“Because you do not belong to the world, but I have chosen you out of the world—therefore the world hates you.”
When I was in college, I was a member of a social fraternity whose particular charism was the promotion of music for the uplift of humankind. We believed that there was a divine spirit of truth in music. Our chief philanthropy was a Music Mission (started by our founder here at the ‘Alpha Chapter’ in Boston), where we would go to nursing homes and hospitals and sing for all those whose spirits were downtrodden: the aging, infirm, or those suffering from dementia. We had a hymnal-like book filled with songs in 4-part harmony that we would break out and sing at meetings, in restaurants, or even an occasional serenade to a young lady we wanted to impress. Now, you might think we were a sweet group of young, geeky, idealistic music nerds who took their craft a little too seriously. But we also were typical college students who loved to get together and have a good time, consuming beer and pizza, and occasionally getting a little rowdy. We loved each other and we would always come to a brother’s aid if an occasion demanded it.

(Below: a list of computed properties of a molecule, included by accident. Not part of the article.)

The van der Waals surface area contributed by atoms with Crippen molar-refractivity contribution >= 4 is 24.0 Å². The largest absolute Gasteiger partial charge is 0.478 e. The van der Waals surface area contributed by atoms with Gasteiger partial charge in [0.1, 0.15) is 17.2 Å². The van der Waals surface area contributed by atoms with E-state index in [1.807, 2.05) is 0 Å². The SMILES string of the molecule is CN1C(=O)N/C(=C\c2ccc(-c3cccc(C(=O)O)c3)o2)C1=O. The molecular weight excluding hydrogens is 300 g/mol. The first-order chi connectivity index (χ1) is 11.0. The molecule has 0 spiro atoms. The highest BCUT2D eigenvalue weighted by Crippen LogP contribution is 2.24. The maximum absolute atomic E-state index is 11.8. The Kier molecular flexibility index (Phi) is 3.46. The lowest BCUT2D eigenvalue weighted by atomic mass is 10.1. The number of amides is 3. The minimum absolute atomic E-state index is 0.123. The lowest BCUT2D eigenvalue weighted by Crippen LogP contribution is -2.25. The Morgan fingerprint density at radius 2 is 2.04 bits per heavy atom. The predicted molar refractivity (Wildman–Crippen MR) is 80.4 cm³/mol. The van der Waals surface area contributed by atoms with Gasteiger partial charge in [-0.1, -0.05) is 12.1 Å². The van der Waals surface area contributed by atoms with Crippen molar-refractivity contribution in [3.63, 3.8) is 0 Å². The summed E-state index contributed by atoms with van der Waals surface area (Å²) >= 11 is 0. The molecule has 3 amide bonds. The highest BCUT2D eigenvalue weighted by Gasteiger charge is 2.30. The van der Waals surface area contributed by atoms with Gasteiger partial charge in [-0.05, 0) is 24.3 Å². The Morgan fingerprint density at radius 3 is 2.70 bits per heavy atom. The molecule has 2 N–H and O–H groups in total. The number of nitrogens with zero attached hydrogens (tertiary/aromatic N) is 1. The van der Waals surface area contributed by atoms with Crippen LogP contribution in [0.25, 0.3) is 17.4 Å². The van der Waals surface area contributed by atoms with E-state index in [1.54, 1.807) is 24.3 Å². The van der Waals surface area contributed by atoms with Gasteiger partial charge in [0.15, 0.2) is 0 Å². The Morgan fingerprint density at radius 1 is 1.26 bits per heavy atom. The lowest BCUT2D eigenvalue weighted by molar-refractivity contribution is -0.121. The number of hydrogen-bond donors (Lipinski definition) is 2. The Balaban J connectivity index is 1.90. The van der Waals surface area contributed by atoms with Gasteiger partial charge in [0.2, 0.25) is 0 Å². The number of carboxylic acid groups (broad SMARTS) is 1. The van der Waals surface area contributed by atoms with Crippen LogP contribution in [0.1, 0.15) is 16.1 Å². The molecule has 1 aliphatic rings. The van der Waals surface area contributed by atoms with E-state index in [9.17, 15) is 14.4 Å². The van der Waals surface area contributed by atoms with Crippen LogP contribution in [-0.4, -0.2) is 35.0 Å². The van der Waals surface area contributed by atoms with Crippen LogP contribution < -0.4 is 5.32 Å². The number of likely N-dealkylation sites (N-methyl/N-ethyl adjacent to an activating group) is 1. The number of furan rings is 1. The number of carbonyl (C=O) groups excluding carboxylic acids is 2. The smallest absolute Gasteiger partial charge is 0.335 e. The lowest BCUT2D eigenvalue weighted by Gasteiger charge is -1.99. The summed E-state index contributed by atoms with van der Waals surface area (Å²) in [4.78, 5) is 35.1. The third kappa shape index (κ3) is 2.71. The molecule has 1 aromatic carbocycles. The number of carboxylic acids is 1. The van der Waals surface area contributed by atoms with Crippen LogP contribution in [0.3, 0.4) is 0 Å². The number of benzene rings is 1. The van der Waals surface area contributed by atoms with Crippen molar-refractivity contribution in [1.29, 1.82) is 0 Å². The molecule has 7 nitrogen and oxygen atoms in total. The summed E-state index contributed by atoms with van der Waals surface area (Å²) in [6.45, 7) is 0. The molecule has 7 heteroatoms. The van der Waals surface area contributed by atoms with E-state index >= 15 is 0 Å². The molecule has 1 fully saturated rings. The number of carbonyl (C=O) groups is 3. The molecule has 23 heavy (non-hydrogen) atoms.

For several years after college I worked for an international development and relief organization based in Chicago. We provided medicine and medical equipment and personnel for foreign hospitals in 80 or so of the economically-poorest countries of the world. My work was in personnel, which included orienting our expatriate doctors and nurses and medical technicians to the host culture where they would we working. We always told them in great detail the worst they would likely experience: the extremes of the weather, the meager diet, the primitive sanitary conditions, the political tensions with the host government, the competition among various religious and political groups in their area, the lack of privacy, the prospect of their becoming sick, the homesickness they would likely feel, the possible strains on their family, the desperate need for their work… and the haunting guilt they would probably feel being such privileged people in the face of such poverty.